With spring break right around the corner, lots of families will be heading on a road trip. Do you remember the road trips of your youth?
A few months ago, our flight from Burlington, VT to Newark got cancelled due to weather. Never a family to not consider all of our options, we headed to the car rental counter. The idea was to get the Suburban we'd just returned, reload it and head out.
Unfortunately, we were told that the only car we could take and leave at Newark airport was an Explorer with no roof rack. So, I did the calculation; five adults, eight pieces of luggage and one snowboard. Could it be done? How quickly we forget...
"I guess I get the hump?" my daughter asked, already accepting her fate. "It's all yours," I responded, enjoying her distress just the teeniest bit. For you see, the hump was often my designated spot on family road trips when I got lucky enough and called it before my sister got the chance.
In those days, had I lost the race to call the hump, I got to sit on my mom's sweaty lap or stand with my head out of the sunroof, propped on the emergency break handle between my parents in the front seat of their Volkswagen Beetle. In the late 70's, as our vehicles got bigger, I got promoted to sitting atop the cooler wedged between boxes of other groceries and with suitcases under my feet for those nightmarish ten hour trips to the Outer Banks of North Carolina.
Our family vehicles got bigger, yet still had no air-conditioning, phones, iPods, DVD entertainment systems, seat belts or, in my case, real seats! When we arrived at a destination, we emerged from our cars with the skin missing from the backs of our thighs due to peeling them from vinyl, and our hair plastered to our heads in sweat. We were nauseous, smelly and had marks all over us from pinching and punching our siblings, who were so within reach in those days, and from a few marks we'd earned from mom who had reached over the front to smack one of us a few times.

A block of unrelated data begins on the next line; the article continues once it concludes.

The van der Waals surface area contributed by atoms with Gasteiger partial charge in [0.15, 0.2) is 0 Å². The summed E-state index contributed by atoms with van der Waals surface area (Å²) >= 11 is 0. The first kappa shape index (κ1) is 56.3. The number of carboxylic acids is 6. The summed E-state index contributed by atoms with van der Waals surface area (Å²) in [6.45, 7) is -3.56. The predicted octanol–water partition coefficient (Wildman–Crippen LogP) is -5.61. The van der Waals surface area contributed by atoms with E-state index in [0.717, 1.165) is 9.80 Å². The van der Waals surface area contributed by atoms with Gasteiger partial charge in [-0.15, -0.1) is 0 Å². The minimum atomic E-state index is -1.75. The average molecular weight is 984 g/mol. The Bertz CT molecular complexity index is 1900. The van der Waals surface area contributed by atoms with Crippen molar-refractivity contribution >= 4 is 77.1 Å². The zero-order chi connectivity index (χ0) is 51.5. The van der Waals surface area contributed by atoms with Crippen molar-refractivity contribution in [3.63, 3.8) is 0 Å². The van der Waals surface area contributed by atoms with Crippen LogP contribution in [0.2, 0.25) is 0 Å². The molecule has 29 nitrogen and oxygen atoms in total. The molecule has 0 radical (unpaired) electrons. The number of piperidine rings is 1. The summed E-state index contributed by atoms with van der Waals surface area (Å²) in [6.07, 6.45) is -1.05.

As our spoiled family of five crammed ourselves into our Explorer; a snowboard narrowly escaping the back of my son's head, my daughter securely on the hump with a seat belt pressed uncomfortably into her right butt cheek, and my knees tucked ever so closely under my chin, I regaled them with stories of my own childhood road trips.
They rolled their eyes and asked to hear about the one where I walked to school every day in two feet of snow and no shoes, and we drove away the miles. Although we had phones for texting and for playing Candy Crush instead of the license plate game, and we had iPods instead of singing along to the radio together, at least we did it. Everyone should have to cram in for a road trip every now and again. It's good for the soul, but whatever you do, don't forget to call the hump!
Any of you get the hump or worse in your day? My brother-in-law tells the most hilarious stories of single day road trips from NJ to Cape Cod to watch little league games all while riding on the ledge of the back window of his family's car. That poor guy didn't even get the hump! What are your family road trip stories?
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